As I am a life member of a gang the Hon Shane Jones possibly considers me something of a Montague. But whether the rose he is offering is called "work for the dole" or "work scheme" the overall thrust smells just as sweet.
I know many organisations consider the proposition to nudge people, especially young people, stuck on the dole into fulltime work as a condition of their benefit payment (albeit "topped up") to be an anathema. However, given a personal development component in the work programme, I'm in support of the outcome he seeks for his "nephs".
Over the past 18 months, with the backing of the Department of Internal Affairs and the Napier City Council, a Hawke's Bay community action youth and drugs team has trialled a pilot week day programme of what we described as "positive activity". The programme was called Tangata Mahi Pai, "people doing good things".
It arose from a concern about what seemed to be evident social alienation and sense of hopelessness among many local young people, often compounded by their use of a range of intoxicants.
Twenty-four people went through the programme. It involved a range of activities from helping to build a marae to running community events.
From those that we have been able to follow through, six were referred to alcohol or drug and mental health service providers, four went into education or training programmes, and eight went into employment. The participant feedback was overwhelmingly positive. They enjoyed "working for their country".
On review we found we were not sufficiently resourced to meet our OSH and work place training obligations and concluded that these types of programmes would best be run through territorial local authorities or similar organisations who had the operational resources and systems to meet modern workplace obligations.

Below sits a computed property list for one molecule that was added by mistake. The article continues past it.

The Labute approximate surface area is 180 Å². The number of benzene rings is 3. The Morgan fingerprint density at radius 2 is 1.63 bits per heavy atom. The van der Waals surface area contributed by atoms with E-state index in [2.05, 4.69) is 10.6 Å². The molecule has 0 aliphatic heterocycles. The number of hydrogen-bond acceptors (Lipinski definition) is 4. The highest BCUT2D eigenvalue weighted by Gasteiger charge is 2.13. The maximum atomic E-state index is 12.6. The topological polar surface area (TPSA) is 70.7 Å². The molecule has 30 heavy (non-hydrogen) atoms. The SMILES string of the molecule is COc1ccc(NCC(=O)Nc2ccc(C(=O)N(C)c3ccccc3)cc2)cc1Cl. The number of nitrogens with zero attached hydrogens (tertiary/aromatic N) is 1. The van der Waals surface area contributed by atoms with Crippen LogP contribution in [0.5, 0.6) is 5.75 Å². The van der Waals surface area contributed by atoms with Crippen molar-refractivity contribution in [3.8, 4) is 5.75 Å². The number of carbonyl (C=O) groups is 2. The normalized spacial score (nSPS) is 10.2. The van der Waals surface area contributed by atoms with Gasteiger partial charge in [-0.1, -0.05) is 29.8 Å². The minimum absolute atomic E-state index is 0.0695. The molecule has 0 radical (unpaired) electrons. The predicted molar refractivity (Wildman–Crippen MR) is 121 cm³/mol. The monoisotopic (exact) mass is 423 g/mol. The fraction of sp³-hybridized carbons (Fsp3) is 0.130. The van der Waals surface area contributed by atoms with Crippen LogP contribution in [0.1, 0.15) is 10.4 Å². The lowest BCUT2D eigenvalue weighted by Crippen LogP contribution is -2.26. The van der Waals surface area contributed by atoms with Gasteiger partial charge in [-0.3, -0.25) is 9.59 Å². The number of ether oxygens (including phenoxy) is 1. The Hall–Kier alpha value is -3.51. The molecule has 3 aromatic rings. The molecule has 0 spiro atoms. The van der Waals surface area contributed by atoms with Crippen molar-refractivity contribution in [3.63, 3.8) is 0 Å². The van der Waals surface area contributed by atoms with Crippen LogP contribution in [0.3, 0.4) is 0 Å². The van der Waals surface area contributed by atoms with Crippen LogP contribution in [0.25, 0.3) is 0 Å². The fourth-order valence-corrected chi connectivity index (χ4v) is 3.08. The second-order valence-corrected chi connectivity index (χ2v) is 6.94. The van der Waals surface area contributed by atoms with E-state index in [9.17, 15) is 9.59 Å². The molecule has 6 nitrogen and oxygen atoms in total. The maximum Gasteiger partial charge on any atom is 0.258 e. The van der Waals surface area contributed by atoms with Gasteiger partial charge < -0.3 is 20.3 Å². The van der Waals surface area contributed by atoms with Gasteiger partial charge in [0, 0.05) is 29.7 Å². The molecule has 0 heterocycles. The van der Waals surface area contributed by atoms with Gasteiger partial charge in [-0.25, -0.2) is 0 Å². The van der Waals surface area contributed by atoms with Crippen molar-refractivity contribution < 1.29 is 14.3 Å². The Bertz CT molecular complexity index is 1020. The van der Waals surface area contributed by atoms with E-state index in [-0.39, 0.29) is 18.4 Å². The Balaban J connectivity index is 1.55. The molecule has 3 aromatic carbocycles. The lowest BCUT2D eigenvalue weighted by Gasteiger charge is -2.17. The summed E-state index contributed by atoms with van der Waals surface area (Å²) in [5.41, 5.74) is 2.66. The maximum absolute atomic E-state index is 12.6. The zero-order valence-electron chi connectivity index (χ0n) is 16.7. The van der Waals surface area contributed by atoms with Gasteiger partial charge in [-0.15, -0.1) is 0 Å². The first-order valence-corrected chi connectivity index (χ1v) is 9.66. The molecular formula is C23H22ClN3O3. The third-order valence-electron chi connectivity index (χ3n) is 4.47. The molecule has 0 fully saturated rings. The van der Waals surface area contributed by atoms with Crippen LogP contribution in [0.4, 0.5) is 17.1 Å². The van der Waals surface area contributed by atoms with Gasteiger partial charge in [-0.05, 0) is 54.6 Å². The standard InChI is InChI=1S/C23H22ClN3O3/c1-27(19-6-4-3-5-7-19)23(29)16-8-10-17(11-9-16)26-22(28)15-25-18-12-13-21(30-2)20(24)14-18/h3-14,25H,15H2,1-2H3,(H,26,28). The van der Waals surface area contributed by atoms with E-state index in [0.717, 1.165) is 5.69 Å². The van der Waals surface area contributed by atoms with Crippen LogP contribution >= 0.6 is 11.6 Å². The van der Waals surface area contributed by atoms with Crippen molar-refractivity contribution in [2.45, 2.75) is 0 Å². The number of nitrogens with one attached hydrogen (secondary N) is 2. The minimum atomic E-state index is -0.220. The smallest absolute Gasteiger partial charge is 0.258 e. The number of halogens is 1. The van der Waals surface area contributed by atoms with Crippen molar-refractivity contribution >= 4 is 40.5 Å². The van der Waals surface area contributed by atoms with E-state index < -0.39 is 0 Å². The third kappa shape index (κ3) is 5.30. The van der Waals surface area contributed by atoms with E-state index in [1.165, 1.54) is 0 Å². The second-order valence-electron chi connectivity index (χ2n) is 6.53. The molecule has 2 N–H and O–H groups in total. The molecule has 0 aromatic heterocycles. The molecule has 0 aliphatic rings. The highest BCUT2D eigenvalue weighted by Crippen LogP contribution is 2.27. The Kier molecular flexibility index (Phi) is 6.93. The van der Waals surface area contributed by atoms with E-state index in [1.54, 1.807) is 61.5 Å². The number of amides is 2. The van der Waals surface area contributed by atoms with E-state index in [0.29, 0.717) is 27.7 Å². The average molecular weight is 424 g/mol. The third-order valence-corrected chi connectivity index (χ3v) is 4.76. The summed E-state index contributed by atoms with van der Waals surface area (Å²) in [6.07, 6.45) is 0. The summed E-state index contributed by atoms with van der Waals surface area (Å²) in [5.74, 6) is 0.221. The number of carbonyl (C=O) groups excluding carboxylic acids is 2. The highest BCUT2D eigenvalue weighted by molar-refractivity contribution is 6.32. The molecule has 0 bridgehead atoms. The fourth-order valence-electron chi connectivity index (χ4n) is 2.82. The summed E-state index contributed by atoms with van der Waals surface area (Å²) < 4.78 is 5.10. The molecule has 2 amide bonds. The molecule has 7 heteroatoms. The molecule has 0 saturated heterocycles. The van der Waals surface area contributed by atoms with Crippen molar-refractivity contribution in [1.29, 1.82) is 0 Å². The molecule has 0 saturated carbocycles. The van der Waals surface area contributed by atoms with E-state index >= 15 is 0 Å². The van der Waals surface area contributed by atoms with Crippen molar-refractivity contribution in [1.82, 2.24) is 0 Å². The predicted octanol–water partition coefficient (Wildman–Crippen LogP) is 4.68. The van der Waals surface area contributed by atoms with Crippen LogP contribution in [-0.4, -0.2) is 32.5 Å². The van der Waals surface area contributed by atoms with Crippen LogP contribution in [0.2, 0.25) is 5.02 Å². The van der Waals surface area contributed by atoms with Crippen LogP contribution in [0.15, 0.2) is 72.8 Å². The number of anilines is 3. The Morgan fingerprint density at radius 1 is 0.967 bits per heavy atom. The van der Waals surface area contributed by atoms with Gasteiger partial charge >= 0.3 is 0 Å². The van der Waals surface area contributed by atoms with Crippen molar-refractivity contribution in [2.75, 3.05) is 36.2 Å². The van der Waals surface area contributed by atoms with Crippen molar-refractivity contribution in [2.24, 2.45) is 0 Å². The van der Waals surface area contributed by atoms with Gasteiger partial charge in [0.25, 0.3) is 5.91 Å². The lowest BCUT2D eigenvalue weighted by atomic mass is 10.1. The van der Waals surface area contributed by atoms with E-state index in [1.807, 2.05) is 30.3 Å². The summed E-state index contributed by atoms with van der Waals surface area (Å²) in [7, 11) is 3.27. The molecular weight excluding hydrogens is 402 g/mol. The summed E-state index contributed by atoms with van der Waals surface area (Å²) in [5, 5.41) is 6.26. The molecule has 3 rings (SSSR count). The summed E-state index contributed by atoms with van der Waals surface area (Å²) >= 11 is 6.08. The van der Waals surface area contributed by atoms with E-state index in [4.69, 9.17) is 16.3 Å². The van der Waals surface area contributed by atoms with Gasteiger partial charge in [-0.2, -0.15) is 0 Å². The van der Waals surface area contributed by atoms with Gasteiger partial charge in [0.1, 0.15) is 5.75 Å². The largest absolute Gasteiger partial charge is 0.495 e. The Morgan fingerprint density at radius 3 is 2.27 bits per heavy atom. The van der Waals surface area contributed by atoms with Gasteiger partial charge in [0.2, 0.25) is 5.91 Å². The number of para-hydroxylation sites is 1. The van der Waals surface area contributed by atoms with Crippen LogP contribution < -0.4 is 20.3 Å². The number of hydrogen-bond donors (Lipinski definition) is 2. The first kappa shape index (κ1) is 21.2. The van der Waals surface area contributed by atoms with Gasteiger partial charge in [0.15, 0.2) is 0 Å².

But, the important thing was that the general idea of engaging people in "positive activity" seemed to be of great value.
Another employment readiness project I've recently been involved with is through a civil construction training provider called ATD Services Ltd. They have run five "wheels and tracks" short courses at Waiohiki Marae. The graduates come out with their heavy trades and machine operators licences.
Of the 50 trainees, 48 are now in employment at over $30 an hour.
It seems to me that what Shane Jones is advancing sits between the two programmes I've described.
I said at the beginning there needs to be a personal development component in any such scheme. This might include literacy, numeracy, a driver's licence, opening a KiwiSaver account, and the addressing of possibly neglected issues around dental care, eyesight, sexual health, mental health and addictions.
This is because of the insight shared by the late Justice Sir Clinton Roper who noted in the 1987 Roper Report that many of the young people of the type cited by the minister needed "habilitation", that is they had not been equipped with the primary life skills required for participation in modern day society as a citizen and taxpayer.
• Denis O'Reilly is a life member of the Black Power. He was the seminal government funded "detached youth worker" and vitally involved in the work co-operative movement of the 1970's and 1980's and went on to become chief executive of the group employment liaison service in the former Department of Labour and a director of the New Zealand Employment Service, a forerunner of WINZ.